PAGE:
As two graceful, sliver-clad giants showed visitors into a brightly coloured entrance lobby where a couple of Marcel Marceau twins were larking about, it was quite obvious this was not going to be your average ‘Official Opening’. Somehow they set the tone for the inspiring focus of the National Centre For Craft and Design in the ancient village of Sleaford, Lincolnshire.
The centre, previously known as ‘The Hub’, is in a refurbished seed store – a plaque by the door states simply “This used to be a Seed Warehouse – IT STILL IS.” There are four floors dedicated to showcasing the best of international craft and design. On display at the opening was funky Formula Fashion where “art, motorsport and leather collide”. Conceptual fashion-designer Jo Cope explained how she had created a Ducatti-yellow ‘transmorphic’ outfit with the sleek lines of a Formula One racing car. Aasen Stephenson demonstrated the exacting cutting techniques needed to create the delicate filigree leather jacket decorated with the names of past Formula 1 winners. Bespoke shoe design by Marloes Ten Bhömer reflected motor vehicle engineering and Silverstone Racetrack inspired the stunning red, black & silver dresses by Kei Ito.
In another enormous space was Four Seasons, by artistic trio Metro-Boulot-Dodo. It’s part of an “interactive, 4-part multi-media installation, composed to reflect the 4 different stages of life”. An old car rusts away in a wood, a piano plays haunting music, the TV comes to life, a dressing table reflects fading light … so evocative. Of course there is the now obligatory ‘retail space’ which has some gloriously quirky pieces for sale. My eye was caught by Gillian Lee Smith’s haunting fabric and clay figures and also some very OTT gilded ceramic crockery. Bright woollen scarves, Make-Your-Own Dinosaur Tee shirt kits, shimmering crystal vases and a myriad other objects tempt the visitor to take home a unique example of modern art.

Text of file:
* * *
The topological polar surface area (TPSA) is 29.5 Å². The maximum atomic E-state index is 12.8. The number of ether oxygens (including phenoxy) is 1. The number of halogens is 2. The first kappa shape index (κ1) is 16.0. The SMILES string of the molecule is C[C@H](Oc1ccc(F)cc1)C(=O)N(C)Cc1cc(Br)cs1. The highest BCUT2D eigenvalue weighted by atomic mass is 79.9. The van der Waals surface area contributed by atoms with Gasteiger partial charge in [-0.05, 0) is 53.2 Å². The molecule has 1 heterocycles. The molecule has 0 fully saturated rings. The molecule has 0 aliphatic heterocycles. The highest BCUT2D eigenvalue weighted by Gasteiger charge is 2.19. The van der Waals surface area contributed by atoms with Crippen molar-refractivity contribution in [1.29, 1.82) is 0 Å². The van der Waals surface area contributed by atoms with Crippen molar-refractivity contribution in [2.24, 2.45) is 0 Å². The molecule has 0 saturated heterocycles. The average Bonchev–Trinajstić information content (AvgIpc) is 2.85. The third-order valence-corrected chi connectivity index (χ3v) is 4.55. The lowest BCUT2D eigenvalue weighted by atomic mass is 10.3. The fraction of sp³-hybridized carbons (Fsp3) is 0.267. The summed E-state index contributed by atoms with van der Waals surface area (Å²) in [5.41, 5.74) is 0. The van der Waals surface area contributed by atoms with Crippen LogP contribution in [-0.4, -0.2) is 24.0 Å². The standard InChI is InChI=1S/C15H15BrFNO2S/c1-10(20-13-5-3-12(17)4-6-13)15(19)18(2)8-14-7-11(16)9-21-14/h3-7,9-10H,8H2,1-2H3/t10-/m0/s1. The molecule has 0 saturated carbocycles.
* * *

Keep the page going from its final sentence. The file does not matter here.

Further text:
The opening took place on the hottest October day in history and the sun helped to create a party atmosphere. A saxophonist added a bluesy note, a juggler enthralled everyone with smoothly flowing glass globes and a feeling of dynamic creativity pulsed throughout. The official ceremony was brief and delightfully unstuffy – some heartfelt thanks to all who had made this dream a reality and then a simple sheet was pulled down to reveal the colourful nameplate.
Nearby is Navigation House on the old River Slea Wharfe telling how the Centre evolved and also the development & building of the waterway. After a quick look round the exhibition I walked down the attractive towpath to Cogglesford Mill. This is one of the country’s oldest working mills and Michael the Miller demonstrated how they still produce stone-ground organic flour. Returning along the river to the NCCD I could hear the sound of a band playing, people laughing and glasses chinking. Rounding the corner there were those elegant silver giants still graciously ushering in more visitors for their first glimpse of this quirky and inspiring venue. Go see it someday – you never know what you might discover!
For more information contact Visit Lincolnshire